“The Chadian people are all victims“

Delphine Anadoum spoke in a mix of Sara and Ngambaye while gesticulating and throwing her arms about. A petite woman, she wore a red headscarf and a green velvet shawl over a dress with delicate prints. She said that all the widows such as herself “have waited for too long” and ought to be awarded compensation “without further ado!” even if this does not cover the full amount. Her words were greeted by loud applause from both men and women. Emmanuel Djimasra Doumkodje, a DDS survivor, is a regular at the outreach events. He is also an artist-painter. He looked haggard, exasperated and beaten up by time. “The Chadian people are all victims“, he said: “Why were some of them rejected when it came to awarding reparations? What I would like to know is: when will I, Emmanuel, who was a victim of arbitrary detention, be able to enjoy my rights and not have to wait for you to come here time after time to tell us what remains to be done?!”

“Must one become doubting Thomas?”

Many a question was asked about how the Victims’ Fund will to be funded. RFI has reported that the European Union will not contribute to the Fund. “So then, who will?,“ asked an elderly man. “Knowing what African countries are like, is there anything to hope for or must one become doubting Thomas?” A number of victims said that they faced red-tape at the court in Sarh, and were thus prevented from obtaining the necessary testimonials. What are people expected to do and what is the recourse is available to them at this time? A man named Josué expressed concern about how reparations were to be disbursed. He said, “If you give money to Paul through John, some it will be taken along the way. Those monies must be distributed directly to the victims who are entitled to reparations. Otherwise, that will end up with further problems and conflict here.”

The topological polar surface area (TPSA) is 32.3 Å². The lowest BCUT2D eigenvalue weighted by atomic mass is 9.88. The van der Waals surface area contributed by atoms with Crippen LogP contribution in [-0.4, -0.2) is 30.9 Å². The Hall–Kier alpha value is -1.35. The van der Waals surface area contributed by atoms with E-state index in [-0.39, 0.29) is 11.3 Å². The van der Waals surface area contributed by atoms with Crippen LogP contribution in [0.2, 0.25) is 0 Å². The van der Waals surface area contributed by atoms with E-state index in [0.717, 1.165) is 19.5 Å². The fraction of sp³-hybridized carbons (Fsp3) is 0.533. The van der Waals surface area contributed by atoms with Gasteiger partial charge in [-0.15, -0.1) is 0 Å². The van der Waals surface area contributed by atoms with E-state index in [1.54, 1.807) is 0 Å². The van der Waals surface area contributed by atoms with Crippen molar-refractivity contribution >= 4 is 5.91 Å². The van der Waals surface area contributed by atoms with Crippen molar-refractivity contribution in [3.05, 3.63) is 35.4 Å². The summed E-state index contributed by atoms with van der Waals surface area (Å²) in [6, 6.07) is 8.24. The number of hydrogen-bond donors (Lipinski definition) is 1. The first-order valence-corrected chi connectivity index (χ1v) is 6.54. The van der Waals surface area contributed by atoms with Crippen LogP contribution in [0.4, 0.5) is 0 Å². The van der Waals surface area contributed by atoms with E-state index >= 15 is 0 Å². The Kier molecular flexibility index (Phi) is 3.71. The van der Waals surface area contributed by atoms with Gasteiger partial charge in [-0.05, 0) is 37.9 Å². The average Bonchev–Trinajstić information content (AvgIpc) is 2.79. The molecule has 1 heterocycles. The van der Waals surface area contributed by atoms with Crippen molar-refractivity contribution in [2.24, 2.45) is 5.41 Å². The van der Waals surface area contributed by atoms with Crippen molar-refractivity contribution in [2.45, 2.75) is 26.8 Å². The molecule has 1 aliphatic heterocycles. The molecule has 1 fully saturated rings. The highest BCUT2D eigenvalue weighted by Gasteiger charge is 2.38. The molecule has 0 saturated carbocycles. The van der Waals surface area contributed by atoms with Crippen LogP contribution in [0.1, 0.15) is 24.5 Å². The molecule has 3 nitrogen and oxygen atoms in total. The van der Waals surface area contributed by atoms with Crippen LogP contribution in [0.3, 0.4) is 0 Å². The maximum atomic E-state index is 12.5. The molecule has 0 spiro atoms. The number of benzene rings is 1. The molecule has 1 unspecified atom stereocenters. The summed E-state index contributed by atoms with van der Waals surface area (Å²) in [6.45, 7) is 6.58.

The communication expert, Franck Petit, reiterated the explanations given by Counsel Jacqueline Moudeïna in N’Djamena in regard to the establishment of a Victims’ Fund and donations by States. The struggle is on again for both the lawyers and the victims after their major victory; they are driven by the hope of obtaining reparations. The EAC is no longer an option for the victims who were unable to obtain the necessary testimonials to claim civil party status and the unfortunate truth is that it is now too late. However, proceedings in relation to the application of the judgment can be file before domestic courts in Senegal, and the Appeals Chamber has invited those who were unable to obtain victim status to get in contact with the Fund.

Even though the victims in Sarh hold out little hope of obtaining reparations, they are eager to know whether or not they are on list of civil parties. The Outreach Consortium will communicate that list to the civil society coalition in Sarh, and others elsewhere in the country, which will then post it and enable everyone to consult it.

The Consortium